Freedom and Its Discontents
by Peter Marin
Peter Marin is no supporter of psychology, arguing that psychology encourages selfishness and is oblivious to history. Psychology urges us to spend ages thinking about ourselves merely to accomplish the great goal of a flat inner life. It caters to wishful thinking, overemphasizing platitudes and will power. A taste of Marin's skilled, passionate prose: "Psychology is a scandal and a joke, a ritualized ignorance maintained of catechisms of pain, self-justification, self-esteem, dysfunction, addiction and other excuses that distract us from moral incumbency and labor." (See. No straw person, at least not in this paragraph.)
Marin attributes many of the world's flaws to secularism. The "pretense of unquestioned virtue" is common among secular and avuncular individuals alike. Both, he argues, hold those who do not believe, in contempt. Careful self-examination is anathema. Respect for complexity and uncertainty is low. Almost all theories of human living are concocted out of extremely thin air. Individuals of various opposing ideologies share the similar belief that if it were not for their opponents, utopia would be on the way.
The current world offers little that deeply satisfies, writes Marin, so we look for satisfaction in consumerism or horrific ideologies. Marin claims no efforts to provide an illuminating set of moral principles have been made, but he is mistaken. Many, many sets of principles fill human minds.
He needs to look harder. Let's see. There is fascism, hedonism, socialism, communism, neoconservatism, scientism, luddism, techno-utopianism, multiculturalism, absolutism, objectivism, communitarianism, paleoconservatism, status quo conservatism, radical feminism, parochial liberalism, , ultra-liberalism, ultra-conservatism, evolutionary psychology, self-help isms, postmodernism, relativism, neonationalism, nihilism, asceticism, status quo liberalism, entertainment conservatism, fundamentalism, populism, charisma cults, tribalism, egalitarianism, info-salvationism, neoenvironmentalism, shallow wonkism, biocultural determinism, neotraditionism, neopragmatism, gerontarianism, emotionalism, reductionism, cynicism, consumerism, so-called libertarianism, and paleolibertarianism among millions. What more could a person ask for? The efforts are there. The problem is good results are unlikely from the above. (Oh, wait. Marin said the word illuminating. Some have done that job, but those principles are in books rarely bought or checked out.)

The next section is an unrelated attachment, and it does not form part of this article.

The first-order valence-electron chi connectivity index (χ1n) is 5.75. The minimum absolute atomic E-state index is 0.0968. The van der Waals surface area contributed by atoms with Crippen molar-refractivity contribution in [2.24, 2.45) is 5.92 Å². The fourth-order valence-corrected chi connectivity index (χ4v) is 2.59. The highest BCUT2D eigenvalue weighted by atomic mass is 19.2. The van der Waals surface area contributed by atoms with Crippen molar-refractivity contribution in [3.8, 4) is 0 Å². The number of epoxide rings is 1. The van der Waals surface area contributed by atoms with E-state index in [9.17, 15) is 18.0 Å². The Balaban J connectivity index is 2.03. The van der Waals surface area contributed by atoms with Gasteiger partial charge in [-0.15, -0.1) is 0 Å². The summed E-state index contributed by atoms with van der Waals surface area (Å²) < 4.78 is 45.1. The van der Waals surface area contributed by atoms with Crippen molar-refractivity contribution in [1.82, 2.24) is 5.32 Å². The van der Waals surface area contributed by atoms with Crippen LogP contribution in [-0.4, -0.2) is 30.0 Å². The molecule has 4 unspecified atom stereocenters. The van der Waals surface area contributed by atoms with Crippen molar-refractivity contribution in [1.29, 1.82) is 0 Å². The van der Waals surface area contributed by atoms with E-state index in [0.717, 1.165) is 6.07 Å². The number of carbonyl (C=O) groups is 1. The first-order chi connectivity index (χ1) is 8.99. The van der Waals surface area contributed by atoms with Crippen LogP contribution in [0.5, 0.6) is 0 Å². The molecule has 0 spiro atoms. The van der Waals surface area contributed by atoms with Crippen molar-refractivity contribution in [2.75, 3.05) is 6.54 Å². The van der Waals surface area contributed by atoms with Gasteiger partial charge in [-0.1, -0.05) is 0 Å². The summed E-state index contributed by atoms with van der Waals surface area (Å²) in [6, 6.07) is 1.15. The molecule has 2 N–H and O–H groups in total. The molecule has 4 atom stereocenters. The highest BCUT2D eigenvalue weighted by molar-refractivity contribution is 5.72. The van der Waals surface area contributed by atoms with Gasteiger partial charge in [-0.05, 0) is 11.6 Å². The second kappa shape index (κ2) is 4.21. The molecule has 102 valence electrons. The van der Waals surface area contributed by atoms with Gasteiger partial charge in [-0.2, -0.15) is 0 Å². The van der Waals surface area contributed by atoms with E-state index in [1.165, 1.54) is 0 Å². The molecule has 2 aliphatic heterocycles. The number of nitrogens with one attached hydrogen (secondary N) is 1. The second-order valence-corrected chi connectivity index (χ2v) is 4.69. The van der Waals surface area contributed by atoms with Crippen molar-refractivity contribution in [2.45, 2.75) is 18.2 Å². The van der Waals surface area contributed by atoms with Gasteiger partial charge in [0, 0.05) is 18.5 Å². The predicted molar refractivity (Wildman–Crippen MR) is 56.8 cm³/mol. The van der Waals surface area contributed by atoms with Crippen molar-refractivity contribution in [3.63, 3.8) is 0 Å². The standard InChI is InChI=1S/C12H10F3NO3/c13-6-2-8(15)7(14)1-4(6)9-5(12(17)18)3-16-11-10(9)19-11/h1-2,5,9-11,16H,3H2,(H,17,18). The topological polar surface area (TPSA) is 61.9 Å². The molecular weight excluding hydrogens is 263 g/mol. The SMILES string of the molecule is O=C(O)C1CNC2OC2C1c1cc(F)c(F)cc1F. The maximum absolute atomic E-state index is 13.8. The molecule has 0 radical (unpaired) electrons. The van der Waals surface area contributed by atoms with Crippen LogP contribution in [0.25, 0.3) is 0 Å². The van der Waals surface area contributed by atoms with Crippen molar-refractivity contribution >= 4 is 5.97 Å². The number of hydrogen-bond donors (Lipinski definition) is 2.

Humans, Marin suggests, have a poor history of teaching and discussing morality. The little discussion that exists is loaded with ad hominem attacks and hostile reactions to the mere articulation of a point. Many popular "moralities" are merely attempts to buttress ease, habit, or desire. Any good set of moral principles should require us to change as well as others. We preserve our innocence "by ignoring whatever calls it into question... [w]hat we think, say and do affects the realities others inhabit." He calls naive and arrogant arguments that claim power, freedom, or futuristic optimism guarantee goodness. "Right and wrong have not vanished but their deep moral context has. And so has the universe in which people searched for the good and struggled with what they have done and what they ought to do."
A good world features much joy, gratitude, universality, reciprocation, freedom, generosity, compassion, skepticism, adventurousness, self-examination, and awareness of the importance and responsibility of our interactions with others, writes Marin. Resignation and blind, passive hopes should be loathed.
On specific policy issues, Marin's arguments are less than deft. Marin, apparently, favors some form of socialism. He notes that all good things come from the "human harvest." Much of what he blames on secularism could more accurately be blamed on socialism. He alleges that welfare discriminates against men. One good point he makes is the homeless problem was made worse when cities bulldozed skid rows.
Marin writes that we fail to treat others as valuable ends. We also fail at matters of flesh, irony, and laughter. Individuals renouncing their physical bodies, the physical universe, or the development of their moral selves have given up hope for a full human existence. Worth skimming.
—Book review article by J.T. Fournier, last updated June 29, 2009